Anonymous 42,789 Replies
    • December 12, 2006
    • 06:52 PM
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  • My husband went through the same thing earlier this year, he did and still does take anti depressants but he has had 6 sessions of councellling. This has helped him. I know its hard because it almost seems as if you are not allowed to feel down yourself. It took a routine check up at our doctors surgery and the nurse there to suggest he do something about this, especially has he suffers with Hypertension. Maybe it takes another person to get him to talk about thingsI do hope this helpH
    Anonymous 42,789 Replies
    • December 12, 2006
    • 06:53 PM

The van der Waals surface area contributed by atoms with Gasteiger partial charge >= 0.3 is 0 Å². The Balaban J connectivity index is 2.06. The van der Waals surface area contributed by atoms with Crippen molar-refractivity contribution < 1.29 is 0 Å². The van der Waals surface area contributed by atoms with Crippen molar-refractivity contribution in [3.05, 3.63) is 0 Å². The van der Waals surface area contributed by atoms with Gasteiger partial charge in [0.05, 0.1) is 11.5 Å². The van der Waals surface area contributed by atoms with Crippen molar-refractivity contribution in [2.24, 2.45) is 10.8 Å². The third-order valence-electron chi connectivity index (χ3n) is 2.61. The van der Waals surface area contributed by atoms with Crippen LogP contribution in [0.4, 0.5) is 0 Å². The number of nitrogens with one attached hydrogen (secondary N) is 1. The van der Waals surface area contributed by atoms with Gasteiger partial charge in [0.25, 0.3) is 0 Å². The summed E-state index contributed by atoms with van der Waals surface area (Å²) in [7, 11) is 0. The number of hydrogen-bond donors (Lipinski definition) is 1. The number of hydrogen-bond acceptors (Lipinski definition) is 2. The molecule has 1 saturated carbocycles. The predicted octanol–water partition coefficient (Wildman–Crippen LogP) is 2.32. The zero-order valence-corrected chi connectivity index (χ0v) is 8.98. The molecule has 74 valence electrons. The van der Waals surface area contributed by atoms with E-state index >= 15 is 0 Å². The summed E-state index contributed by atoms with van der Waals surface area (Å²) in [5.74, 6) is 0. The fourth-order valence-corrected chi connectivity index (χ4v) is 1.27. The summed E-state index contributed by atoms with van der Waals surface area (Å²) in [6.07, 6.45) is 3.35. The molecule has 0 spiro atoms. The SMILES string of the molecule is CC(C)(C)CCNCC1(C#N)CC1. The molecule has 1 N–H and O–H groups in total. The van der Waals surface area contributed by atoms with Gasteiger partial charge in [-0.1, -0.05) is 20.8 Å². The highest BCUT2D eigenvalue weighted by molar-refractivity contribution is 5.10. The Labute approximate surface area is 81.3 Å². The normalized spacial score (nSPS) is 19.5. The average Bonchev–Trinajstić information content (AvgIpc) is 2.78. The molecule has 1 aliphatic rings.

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  • I have tried a lot of those techniques actually. I got him to a counselor session with me for "relationship" issues. However, he reported feeling worse while going there and the counselor never addressed anything dealing with his repeated statements of wanting to be completely alone - he never even mentioned depression as a potential option or asked to talk to him in private about that.I've asked him again this week to examine the issue himself and if he continues to have this difference in opinion from me.... and continues to feel bad for another 2 weeks, he owes it to himself to talk with someone more clinically trained than I am and who can better explain the difference between bad life experience affecting LONG TERM outlook negatively and depression - which for me is the same thing.He basically says that counselors are useless and he won't go. He won't go to our primary doctor because he says that the doctor will just agree with my assessment. His mother is not the best to involve because she actually does have the mentality that a pill will solve any problem - and he still believe she drugged him up to make her life easier. Might not be a stretch knowing her.I have said that it is not a person's life experiences that define them. But how a person copes with those experiences and sets goals to make their life better the next time. He does not see that as the case.Thank you for the encouraging words..... I know I am asking a lot but hopeful that something will work here. While I don't want to get a divorce, even if I end up there, I just want him to be healthy ..... before he makes that decision.M